COMPTROLLER'S SEAL STATE OF CONNECTICUT 55 ELM STREET
HARTFORD, CONNECTICUT
06106-1775
Telephone: (860) 702-3480
Facsimile:(860) 702-3556
HEALTH CARE COST
CONTAINMENT COMMITTEE
STATE OF CONNECTICUT
OFFICE OF THE STATE COMPTROLLER
HEALTHCARE POLICY & BENEFIT SERVICES DIVISION

DIVISION MEMORANDUM 2014-09

TO THE HEADS OF ALL STATE AGENCIES

December 30, 2014

ATTENTION:   Personnel and Payroll Officers, Chief Administrative and Fiscal Officers, and Business Managers
SUBJECT:   Maximum Waiting Periods for Health Benefit Eligibility - Affordable Care Act

I. INTRODUCTION

The purpose of this memorandum is to announce revision of the maximum waiting period that can be imposed on new employees for obtaining health benefits. These changes, which take effect on January 1, 2015, are needed to conform to the requirements of the Affordable Care Act.

II. WAITING PERIODS FOR HEALTH BENEFIT ELIGIBILITY

A. Current Practice

Unless otherwise specified in an applicable collective bargaining agreement or by the terms of employment an employee must work at least one-half (Ĺ) the hours per pay period of a full time employee in his or her position (0.5 Full Time Equivalent-FTE) to be eligible to participate in the active health benefit plan. Special rules may apply to employees not in the classified service and for part time professional employees in higher education agencies.

Employees hired to permanent positions (defined as those which require or are expected to require the services of an incumbent for more than six months) are eligible to enroll in active health benefits on the first day of the month following date of hire. Those hired to durational and "temporary" positions become eligible for health benefits after completing six months of continuous service.

B. New Affordable Care Act Requirements

The Internal Revenue Service has issued final regulations that establish maximum waiting periods that can be applied to employees in positions that are otherwise eligible for health benefits. Under the new regulations, a health benefit plan cannot apply any waiting period in excess of 90 days. A "waiting period" is defined as any period that must pass before coverage for an individual who is otherwise eligible to enroll can become effective." If an individual is in eligible job classification coverage must be available no later than the 90th day of employment.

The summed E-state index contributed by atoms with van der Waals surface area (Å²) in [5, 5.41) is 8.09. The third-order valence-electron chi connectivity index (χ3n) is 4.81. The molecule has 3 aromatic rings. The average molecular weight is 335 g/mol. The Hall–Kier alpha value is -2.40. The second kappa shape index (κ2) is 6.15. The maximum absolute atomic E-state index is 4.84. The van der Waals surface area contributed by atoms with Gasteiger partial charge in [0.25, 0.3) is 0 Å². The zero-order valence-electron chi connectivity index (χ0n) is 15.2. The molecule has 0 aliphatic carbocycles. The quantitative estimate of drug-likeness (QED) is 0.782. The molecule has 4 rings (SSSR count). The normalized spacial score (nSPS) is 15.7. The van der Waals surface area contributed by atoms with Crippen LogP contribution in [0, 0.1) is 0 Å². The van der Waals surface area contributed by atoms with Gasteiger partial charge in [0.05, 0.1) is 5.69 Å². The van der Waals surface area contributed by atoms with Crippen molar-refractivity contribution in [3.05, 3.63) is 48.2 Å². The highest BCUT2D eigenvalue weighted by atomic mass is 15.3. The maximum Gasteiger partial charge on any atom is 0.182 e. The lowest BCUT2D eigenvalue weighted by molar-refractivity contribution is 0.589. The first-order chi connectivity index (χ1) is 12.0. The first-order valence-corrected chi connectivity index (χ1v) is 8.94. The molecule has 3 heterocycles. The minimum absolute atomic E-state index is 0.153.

For variable hour employees whose health benefit eligibility is conditioned upon working some minimum time and where it cannot be determined whether a newly-hired employee is reasonably expected to fulfill that requirement, the IRS rules provide more flexibility. However, in no event can the initial measurement period for such employees exceed 12 months.

The biggest impact of the IRS rules will occur in agencies where employees are hired to positions that may be designated as "temporary" or "durational" but are expected to last six months or longer. Employees who were previously required to work at least six months before enrolling in health benefits must now be offered coverage to take effect by the 90th day of employment.

Because coverage under our health benefit plan begins on the first day of the month following enrollment, employees in positions that would otherwise be eligible for health benefits after completion of a waiting period under current rules must now be given the opportunity to enroll for such coverage after completing 60 days of continuous employment. This will give these employees sufficient time to enroll so that their coverage is in place before expiration of the 90-day limit.

C. OPEB Contributions Required

Employees who become eligible for active health benefits should be enrolled for the Retiree Health Fund deduction beginning with the first pay period of the month in which their health benefits take effect (or they become eligible for such benefits). This is the case even if their job title is denominated as "temporary" or "durational" by the agency.

III. NEED FOR INFORMATION REGARDING CURRENT HEALTHCARE ELIGIBILITY PRACTICES

Beginning in 2015 the Office of the State Comptroller will be reaching out to agencies to gather information about healthcare eligibility by position and specification of methods being used to monitor service and eligibility for variable hour employees. In preparation for monitoring compliance with the Affordable Care Actís employer mandate, we will also be soliciting information from the agencies about health benefit coverage for employees working 30 hours or more per week.

IV. CONCLUSION

Questions pertaining to this memorandum may be directed to the Healthcare Policy & Benefit Services Division, Employee Benefits Unit at (860) 702-3486.


Very truly yours,

Thomas C. Woodruff, Ph.D., Director

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